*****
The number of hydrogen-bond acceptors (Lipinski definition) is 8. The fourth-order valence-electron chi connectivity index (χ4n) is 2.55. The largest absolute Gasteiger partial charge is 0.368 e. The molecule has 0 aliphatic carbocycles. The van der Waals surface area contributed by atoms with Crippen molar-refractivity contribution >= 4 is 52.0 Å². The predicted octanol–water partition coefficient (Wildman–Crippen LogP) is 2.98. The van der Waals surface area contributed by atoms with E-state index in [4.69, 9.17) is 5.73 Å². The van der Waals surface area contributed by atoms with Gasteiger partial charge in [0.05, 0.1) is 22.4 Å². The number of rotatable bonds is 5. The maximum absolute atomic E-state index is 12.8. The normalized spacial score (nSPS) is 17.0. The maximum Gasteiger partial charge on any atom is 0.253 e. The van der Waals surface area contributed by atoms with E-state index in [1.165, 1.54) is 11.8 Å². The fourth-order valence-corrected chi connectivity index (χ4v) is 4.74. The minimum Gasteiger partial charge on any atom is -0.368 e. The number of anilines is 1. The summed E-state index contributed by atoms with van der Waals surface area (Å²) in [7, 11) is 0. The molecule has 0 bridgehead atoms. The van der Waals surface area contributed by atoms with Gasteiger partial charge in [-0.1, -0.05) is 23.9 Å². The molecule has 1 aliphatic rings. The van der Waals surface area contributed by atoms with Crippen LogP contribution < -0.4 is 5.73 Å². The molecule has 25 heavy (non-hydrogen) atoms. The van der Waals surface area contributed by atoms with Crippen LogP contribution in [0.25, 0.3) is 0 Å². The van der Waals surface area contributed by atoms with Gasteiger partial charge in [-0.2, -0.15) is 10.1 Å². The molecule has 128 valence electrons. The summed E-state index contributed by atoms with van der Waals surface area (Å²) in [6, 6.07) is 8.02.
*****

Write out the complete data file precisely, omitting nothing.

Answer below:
The number of hydrogen-bond acceptors (Lipinski definition) is 8. The fourth-order valence-electron chi connectivity index (χ4n) is 2.55. The largest absolute Gasteiger partial charge is 0.368 e. The molecule has 0 aliphatic carbocycles. The van der Waals surface area contributed by atoms with Crippen molar-refractivity contribution >= 4 is 52.0 Å². The predicted octanol–water partition coefficient (Wildman–Crippen LogP) is 2.98. The van der Waals surface area contributed by atoms with E-state index in [4.69, 9.17) is 5.73 Å². The van der Waals surface area contributed by atoms with Gasteiger partial charge in [0.05, 0.1) is 22.4 Å². The number of rotatable bonds is 5. The maximum absolute atomic E-state index is 12.8. The normalized spacial score (nSPS) is 17.0. The maximum Gasteiger partial charge on any atom is 0.253 e. The van der Waals surface area contributed by atoms with E-state index in [1.165, 1.54) is 11.8 Å². The fourth-order valence-corrected chi connectivity index (χ4v) is 4.74. The minimum Gasteiger partial charge on any atom is -0.368 e. The number of anilines is 1. The summed E-state index contributed by atoms with van der Waals surface area (Å²) in [7, 11) is 0. The molecule has 0 bridgehead atoms. The van der Waals surface area contributed by atoms with Gasteiger partial charge in [-0.1, -0.05) is 23.9 Å². The molecule has 1 aliphatic rings. The van der Waals surface area contributed by atoms with Crippen LogP contribution < -0.4 is 5.73 Å². The molecule has 25 heavy (non-hydrogen) atoms. The van der Waals surface area contributed by atoms with Crippen LogP contribution in [0.25, 0.3) is 0 Å². The van der Waals surface area contributed by atoms with Gasteiger partial charge in [-0.2, -0.15) is 10.1 Å². The molecule has 128 valence electrons. The summed E-state index contributed by atoms with van der Waals surface area (Å²) in [6, 6.07) is 8.02.